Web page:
Jodi--I am trying to follow what you are saying. The main thing that pops into my mind from your latest remarks is that it is much more power, than just wealth, that causes a national, cultural cruelty. Because extremely wealthy nations with very high standards of living, like Norway, Switzerland, Holland or New Zealand, are infinitely more humane than is the U.S. It actually seems that the most benevolent cultures are not the most powerful, but are the wealthiest in terms of what they'll spend on human beings. Of course, the U.S. is in another sense wealthier, but it has always got wonderful new irons in the fire like cutting $10 billion from Medicaid, which comparable thing would never occur in the above nations, plus a few others. So that I now tend to think that it is either the giant military powers and the starving ones where obvious forms of cruelty will occur more frequently.

But I'm still listening.

pebird

Patrick - thank you for the correction. It may be more accurate to say that the Sadist promises a transformation to the subject then perverts the relation into a purely instrumental object for the sadist's pleasure. Cruelty, of course.

Jodi

Patrick, I think it is a matter of combinations so that wealth alone or religion alone won't tell us much about the cruelty of a nation. Rather we would need to consider more specific mechanisms, practices, ideologies and how they fit together. So, individualism will rely on specific sorts of cruelties, authoritarianism perhaps another set.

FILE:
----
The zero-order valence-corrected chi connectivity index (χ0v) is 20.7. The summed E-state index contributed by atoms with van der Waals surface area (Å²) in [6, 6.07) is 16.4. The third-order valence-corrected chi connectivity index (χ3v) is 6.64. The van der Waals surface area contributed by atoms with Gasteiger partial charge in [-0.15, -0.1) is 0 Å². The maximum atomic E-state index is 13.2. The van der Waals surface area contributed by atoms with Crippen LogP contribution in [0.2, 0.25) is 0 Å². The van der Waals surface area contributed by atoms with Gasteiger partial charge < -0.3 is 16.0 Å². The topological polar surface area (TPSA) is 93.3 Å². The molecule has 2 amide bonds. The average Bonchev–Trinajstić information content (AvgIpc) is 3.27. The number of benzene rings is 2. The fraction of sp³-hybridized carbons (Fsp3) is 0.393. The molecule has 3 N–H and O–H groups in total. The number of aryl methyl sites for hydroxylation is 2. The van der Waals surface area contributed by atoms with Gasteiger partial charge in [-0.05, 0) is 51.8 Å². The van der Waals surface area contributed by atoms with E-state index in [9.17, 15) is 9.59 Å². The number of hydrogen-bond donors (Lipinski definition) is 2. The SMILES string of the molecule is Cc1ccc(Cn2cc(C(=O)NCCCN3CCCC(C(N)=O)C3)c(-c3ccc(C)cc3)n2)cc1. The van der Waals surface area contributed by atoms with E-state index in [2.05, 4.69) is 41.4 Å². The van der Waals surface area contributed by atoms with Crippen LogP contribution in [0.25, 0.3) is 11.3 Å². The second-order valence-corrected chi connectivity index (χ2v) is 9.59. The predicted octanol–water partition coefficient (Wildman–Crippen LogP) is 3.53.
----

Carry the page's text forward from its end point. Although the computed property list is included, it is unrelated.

Marcela Perelman

Hi, I ve just read this post while trying to write about violence and cruelty in discourse. I am analysing several narratives of violence facts in which a part of the description, a certain action, is valorated as cruel. I wonder what is the argumental function in doing so, in disociate some actions as violence and some as cruelty. My intuition at this moment is that the there is an implicit definition of violence as instrumental (such as in Arendt's definition) and what exceeds instrumentality, what can not be pointed out as "in order to..." is marginalized as cruelty.
But then I think that there is another thing trough all this, something related to what is considered a "human" action and what is stigmatized as unhuman. And I, for these moment at least, think that instrumental violence if its not justified per se, it is at least recognized as a human possible action, while saying that something is cruel, is like saying that is unhuman, animal, evil, not a possible action of "one of us".